Hence, the court by default would refer the matter when contentions relating to nonarbitrability are plainly arguable; when consideration in summary proceedings would be insufficient and inconclusive; when facts are contested; when the party opposing arbitration adopts delaying tactics or impairs conduct of arbitration proceedings.

“This is not the stage for the court to enter into a mini trial or elaborate review so as to usurp the jurisdiction of the Arbitral Tribunal but to affirm and uphold integrity and efficacy of arbitration as an alternative dispute resolution mechanism.”

Applying the aforesaid test, the Court said that it was obvious that

“whether the MoU has been novated by the SHA dated 12.04.1996 requires a detailed consideration of the clauses of the two Agreements, together with the surrounding circumstances in which these Agreements were entered into, and a full consideration of the law on the subject. None of this can be done given the limited jurisdiction of a court under Section 11 of the 1996 Act.”

The Court said that the detailed arguments on whether an agreement which contains an arbitration clause has or has not been novated cannot possibly be decided in exercise of a limited prima facie review as to whether an arbitration agreement exists between the parties.

Also, this case does not fall within the category of cases which ousts arbitration altogether, such as matters which are in rem proceedings or cases which, without doubt, concern minors, lunatics or other persons incompetent to contract.

“A Section 11 court would refer the matter when contentions relating to non-arbitrability are plainly arguable, or when facts are contested. The court cannot, at this stage, enter into a mini trial or elaborate review of the facts and law which would usurp the jurisdiction of the arbitral tribunal.”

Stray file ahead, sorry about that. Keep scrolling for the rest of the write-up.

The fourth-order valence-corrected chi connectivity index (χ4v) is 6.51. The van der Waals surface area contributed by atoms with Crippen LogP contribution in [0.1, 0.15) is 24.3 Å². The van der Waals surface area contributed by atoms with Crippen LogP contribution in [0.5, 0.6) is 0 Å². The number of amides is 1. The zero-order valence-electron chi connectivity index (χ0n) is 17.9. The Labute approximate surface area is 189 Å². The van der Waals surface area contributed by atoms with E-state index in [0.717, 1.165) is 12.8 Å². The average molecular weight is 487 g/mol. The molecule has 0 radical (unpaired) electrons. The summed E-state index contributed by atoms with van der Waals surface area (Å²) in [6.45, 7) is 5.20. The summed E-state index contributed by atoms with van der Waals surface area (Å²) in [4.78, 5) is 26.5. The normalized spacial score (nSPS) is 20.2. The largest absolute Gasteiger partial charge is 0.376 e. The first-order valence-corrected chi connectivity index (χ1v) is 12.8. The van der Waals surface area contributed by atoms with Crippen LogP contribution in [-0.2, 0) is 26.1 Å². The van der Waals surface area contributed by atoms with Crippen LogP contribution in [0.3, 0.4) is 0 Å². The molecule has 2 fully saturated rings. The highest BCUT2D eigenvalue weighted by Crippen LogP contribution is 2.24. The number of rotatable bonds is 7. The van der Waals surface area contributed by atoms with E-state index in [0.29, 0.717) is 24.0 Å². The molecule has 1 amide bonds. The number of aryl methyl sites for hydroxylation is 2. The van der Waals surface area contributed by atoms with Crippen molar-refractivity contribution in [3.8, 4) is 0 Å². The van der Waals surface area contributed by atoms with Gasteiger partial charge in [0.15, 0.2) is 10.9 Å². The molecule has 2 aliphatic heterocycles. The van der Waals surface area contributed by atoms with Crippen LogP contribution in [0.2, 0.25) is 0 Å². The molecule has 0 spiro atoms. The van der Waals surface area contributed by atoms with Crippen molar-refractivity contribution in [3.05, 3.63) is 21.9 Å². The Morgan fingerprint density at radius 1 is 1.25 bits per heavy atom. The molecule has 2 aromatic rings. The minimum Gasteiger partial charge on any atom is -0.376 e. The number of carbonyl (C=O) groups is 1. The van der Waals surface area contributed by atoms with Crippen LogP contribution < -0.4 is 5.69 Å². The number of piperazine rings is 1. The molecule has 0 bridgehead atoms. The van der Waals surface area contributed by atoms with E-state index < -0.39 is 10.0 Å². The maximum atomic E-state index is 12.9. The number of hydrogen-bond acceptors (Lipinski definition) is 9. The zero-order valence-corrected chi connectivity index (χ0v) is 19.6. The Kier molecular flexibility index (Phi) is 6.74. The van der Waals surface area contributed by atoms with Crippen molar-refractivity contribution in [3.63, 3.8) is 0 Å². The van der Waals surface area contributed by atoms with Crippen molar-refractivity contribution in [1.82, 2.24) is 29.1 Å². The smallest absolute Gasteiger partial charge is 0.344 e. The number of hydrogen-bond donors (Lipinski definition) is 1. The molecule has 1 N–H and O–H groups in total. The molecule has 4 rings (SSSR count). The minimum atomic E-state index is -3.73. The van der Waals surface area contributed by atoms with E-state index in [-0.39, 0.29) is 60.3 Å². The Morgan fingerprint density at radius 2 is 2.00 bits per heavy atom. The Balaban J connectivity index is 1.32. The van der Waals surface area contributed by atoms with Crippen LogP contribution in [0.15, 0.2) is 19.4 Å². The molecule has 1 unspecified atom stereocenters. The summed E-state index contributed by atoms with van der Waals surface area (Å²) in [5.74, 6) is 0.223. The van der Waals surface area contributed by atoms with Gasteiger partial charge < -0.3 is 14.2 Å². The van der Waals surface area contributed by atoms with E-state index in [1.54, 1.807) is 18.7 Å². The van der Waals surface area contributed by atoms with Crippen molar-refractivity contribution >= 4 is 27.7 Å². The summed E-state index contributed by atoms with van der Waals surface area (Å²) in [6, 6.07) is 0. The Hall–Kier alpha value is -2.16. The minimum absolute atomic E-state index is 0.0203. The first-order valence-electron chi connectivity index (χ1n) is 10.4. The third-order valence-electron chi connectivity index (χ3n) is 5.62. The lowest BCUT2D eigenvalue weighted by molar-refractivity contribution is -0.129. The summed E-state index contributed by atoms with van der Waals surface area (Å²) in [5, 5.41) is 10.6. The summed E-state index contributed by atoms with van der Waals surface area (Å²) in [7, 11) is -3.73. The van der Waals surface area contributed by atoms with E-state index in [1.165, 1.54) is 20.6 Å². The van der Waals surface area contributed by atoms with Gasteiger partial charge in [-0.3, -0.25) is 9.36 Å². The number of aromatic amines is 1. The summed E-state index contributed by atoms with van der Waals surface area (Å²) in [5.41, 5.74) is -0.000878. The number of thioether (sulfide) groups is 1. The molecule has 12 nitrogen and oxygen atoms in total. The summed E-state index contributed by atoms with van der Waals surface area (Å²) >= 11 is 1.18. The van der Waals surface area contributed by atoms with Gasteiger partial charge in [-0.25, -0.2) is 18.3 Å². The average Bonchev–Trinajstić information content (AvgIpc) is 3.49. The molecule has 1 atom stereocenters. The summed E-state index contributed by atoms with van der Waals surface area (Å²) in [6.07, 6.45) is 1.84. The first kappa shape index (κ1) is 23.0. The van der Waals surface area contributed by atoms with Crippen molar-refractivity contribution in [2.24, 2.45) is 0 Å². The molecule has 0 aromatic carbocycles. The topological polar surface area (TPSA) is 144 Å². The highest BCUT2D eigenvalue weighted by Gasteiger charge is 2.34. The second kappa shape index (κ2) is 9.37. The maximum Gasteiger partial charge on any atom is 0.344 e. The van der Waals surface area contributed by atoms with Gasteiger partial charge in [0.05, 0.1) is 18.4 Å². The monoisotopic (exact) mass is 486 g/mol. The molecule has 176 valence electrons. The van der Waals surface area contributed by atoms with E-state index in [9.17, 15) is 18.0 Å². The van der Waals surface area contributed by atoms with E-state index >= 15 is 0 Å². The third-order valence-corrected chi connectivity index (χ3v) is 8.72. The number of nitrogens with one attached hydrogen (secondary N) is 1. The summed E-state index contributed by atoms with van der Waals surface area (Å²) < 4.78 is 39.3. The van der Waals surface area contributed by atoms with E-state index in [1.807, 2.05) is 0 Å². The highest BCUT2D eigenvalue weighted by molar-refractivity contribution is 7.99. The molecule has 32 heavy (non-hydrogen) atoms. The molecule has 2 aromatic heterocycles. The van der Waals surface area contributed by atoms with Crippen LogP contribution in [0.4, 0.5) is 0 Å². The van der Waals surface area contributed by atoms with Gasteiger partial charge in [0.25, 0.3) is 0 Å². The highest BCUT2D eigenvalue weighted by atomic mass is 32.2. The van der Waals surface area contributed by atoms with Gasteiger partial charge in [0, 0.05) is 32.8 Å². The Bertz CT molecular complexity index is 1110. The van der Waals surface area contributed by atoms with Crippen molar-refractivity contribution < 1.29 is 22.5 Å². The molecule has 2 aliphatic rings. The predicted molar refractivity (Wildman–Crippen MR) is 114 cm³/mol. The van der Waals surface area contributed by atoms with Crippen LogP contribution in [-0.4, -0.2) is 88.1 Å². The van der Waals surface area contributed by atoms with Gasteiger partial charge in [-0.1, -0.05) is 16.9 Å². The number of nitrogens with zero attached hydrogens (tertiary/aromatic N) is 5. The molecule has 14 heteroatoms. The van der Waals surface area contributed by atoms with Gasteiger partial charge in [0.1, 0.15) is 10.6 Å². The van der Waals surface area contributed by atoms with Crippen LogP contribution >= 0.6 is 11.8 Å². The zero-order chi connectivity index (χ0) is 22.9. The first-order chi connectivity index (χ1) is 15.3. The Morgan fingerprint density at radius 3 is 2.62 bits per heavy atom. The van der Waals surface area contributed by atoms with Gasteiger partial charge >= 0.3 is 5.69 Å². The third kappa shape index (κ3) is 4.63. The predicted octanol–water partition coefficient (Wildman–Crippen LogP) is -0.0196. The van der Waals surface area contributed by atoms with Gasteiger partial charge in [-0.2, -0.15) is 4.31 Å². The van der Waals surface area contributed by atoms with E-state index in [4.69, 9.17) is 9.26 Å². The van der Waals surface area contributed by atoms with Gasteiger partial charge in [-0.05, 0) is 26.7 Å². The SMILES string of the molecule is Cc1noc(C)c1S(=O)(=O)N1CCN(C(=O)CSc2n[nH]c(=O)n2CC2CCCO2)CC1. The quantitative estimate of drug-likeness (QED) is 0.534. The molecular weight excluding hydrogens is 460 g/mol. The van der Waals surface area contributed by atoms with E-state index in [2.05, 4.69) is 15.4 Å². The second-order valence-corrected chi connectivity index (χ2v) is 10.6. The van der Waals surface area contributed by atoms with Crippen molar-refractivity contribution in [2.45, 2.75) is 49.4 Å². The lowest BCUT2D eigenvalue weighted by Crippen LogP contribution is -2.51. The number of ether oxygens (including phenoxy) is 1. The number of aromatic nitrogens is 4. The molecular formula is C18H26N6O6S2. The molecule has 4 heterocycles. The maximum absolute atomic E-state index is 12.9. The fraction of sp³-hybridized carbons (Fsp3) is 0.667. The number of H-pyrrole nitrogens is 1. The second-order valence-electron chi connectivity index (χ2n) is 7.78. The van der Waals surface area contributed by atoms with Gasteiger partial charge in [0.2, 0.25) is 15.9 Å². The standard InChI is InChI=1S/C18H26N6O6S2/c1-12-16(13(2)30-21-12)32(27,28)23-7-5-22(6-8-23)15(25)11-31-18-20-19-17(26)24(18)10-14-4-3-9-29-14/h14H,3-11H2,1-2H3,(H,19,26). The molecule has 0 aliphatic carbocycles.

[Sanjiv Prakash v. Seema Kukreja, 2021 SCC OnLine SC 282, decided on 06.04.2021]


*Judgment by Justice RF Nariman 

Know Thy Judge| Justice Rohinton F. Nariman

Appearances before the Court by:

For Appellant: Senior Advocate K.V. Viswanathan

For Respondents: Senior Advocate Mukul Rohatgi and Advocates Avishkar Singhvi and Manik Dogra

Also read the detailed report on the Vidya Drolia judgment 

‘Landlord-tenant disputes under Transfer of Property Act are arbitrable’. SC lays down test for determining non-arbitrability of disputes

Op EdsOP. ED.

I. Introduction

The imposition of retrospective taxation by the Government of India in 2012[1] triggered at least three major Bilateral Investment Treaty (BIT) arbitration proceedings – Vodafone International Holdings BV v. The Republic of India[2] (Vodafone); Cairn Energy Plc and Cairn UK Holdings Ltd v. The Republic of India[3] (Cairn) and Vedanta Resources Plc v. The Republic of India[4] (Vedanta). Two of these proceedings, Vodafone[5] and Cairn[6] have concluded, with the Permanent Court of Arbitration, ruling in favour of the investor companies stating that the Indian Government’s retrospective tax demand was in breach of the guarantee of fair and equitable treatment under the BITs. The award in Vodafone[7] has been challenged by India at the Singapore High Court[8] and that in Cairn[9] is also set to be challenged, if latest reports are to be believed to be true.[10]